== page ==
When Janis Karpinski first saw the photos of abuse at Abu Ghraib prison in Iraq, she felt the walls of her Baghdad office closing in on her. She recognized that the soldiers shown grinning over the naked, cowering Iraqi detainees serves under her command. Military justice already had swept up the seven MPs charged in the abuse case–and Karpinski soon learned that the system was about to turn on her.

Here is the inside story of the first female general ever to command troops in a combat zone, and of how the scandal destroyed her career. It traces the rise of a groundbreaking woman from the Republican suburbs of New Jersey to a commanding position in a man's army. Karpinski earned her general's insignia as a master parachutist, recipient of the Bronze Star in the first Gulf war, and as the leader chosen for a special mission to train Arab women as a fighting force in the Middle East.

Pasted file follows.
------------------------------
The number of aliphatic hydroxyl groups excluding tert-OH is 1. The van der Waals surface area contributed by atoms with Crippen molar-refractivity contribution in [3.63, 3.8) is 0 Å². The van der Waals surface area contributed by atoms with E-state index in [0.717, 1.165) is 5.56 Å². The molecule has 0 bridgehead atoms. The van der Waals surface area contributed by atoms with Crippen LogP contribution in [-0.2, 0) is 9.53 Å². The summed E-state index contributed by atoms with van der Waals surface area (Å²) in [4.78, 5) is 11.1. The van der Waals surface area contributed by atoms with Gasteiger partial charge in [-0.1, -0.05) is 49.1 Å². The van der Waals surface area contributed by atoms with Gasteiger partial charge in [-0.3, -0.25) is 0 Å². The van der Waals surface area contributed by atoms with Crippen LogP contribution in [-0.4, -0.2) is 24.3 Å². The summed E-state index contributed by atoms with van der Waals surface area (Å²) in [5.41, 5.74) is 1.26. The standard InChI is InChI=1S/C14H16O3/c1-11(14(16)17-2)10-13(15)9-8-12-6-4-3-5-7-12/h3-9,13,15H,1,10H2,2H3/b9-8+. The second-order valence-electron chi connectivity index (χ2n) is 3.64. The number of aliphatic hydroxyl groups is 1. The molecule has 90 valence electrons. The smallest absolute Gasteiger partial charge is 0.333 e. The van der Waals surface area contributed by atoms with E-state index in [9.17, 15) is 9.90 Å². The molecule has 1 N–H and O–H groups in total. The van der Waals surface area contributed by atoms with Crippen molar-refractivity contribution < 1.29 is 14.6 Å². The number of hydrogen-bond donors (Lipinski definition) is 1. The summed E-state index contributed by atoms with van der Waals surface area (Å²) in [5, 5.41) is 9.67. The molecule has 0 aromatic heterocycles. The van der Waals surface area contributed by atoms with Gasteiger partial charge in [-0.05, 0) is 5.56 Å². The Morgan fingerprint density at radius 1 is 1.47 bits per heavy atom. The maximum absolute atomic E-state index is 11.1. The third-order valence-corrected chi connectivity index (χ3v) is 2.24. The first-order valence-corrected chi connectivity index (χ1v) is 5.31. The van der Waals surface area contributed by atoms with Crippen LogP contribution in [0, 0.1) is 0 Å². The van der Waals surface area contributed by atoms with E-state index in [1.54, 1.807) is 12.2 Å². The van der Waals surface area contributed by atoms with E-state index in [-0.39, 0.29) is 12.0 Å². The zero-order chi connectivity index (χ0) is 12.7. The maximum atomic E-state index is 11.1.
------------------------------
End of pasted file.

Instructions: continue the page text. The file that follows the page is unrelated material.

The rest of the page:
In Iraq, Karpinski and her 3,400 U.S. soldier faced the biggest challenge of all: rebuilding a civilian prison system left in shambles by Saddam Hussein. She describes the ordeal of serving in a violent landscape populated by U.S. commanders flailing at a growing insurgency, and by the specter of the captive Saddam, who showed surprise at meeting a female general and refused to believe that Karpinski could be in charge of his incarceration. In the end, Karpinski accepts her share of responsibility for the abuses, but raises larger question: why was she the most prominent target of the investigations?